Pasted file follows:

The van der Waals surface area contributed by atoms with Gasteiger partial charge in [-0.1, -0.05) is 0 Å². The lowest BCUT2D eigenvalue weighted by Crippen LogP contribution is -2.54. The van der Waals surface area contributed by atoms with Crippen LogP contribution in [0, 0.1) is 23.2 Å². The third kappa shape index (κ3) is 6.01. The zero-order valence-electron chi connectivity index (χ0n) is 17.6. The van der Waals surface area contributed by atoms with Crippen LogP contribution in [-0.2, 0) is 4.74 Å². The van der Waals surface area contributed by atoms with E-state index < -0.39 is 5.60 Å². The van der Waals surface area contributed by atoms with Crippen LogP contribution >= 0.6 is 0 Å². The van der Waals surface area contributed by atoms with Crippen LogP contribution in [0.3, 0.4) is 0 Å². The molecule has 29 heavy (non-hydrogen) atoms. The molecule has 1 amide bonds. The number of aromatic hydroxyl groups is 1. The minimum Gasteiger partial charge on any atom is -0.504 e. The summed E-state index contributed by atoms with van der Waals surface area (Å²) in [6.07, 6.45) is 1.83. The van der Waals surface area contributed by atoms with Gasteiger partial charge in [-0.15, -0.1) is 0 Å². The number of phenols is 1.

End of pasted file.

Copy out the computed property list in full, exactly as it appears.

The van der Waals surface area contributed by atoms with Gasteiger partial charge in [-0.1, -0.05) is 0 Å². The lowest BCUT2D eigenvalue weighted by Crippen LogP contribution is -2.54. The van der Waals surface area contributed by atoms with Crippen LogP contribution in [0, 0.1) is 23.2 Å². The third kappa shape index (κ3) is 6.01. The zero-order valence-electron chi connectivity index (χ0n) is 17.6. The van der Waals surface area contributed by atoms with Crippen LogP contribution in [-0.2, 0) is 4.74 Å². The van der Waals surface area contributed by atoms with E-state index < -0.39 is 5.60 Å². The van der Waals surface area contributed by atoms with Crippen LogP contribution >= 0.6 is 0 Å². The van der Waals surface area contributed by atoms with Crippen LogP contribution in [0.3, 0.4) is 0 Å². The molecule has 29 heavy (non-hydrogen) atoms. The molecule has 1 amide bonds. The number of aromatic hydroxyl groups is 1. The minimum Gasteiger partial charge on any atom is -0.504 e. The summed E-state index contributed by atoms with van der Waals surface area (Å²) in [6.07, 6.45) is 1.83. The van der Waals surface area contributed by atoms with Gasteiger partial charge in [-0.15, -0.1) is 0 Å². The number of phenols is 1.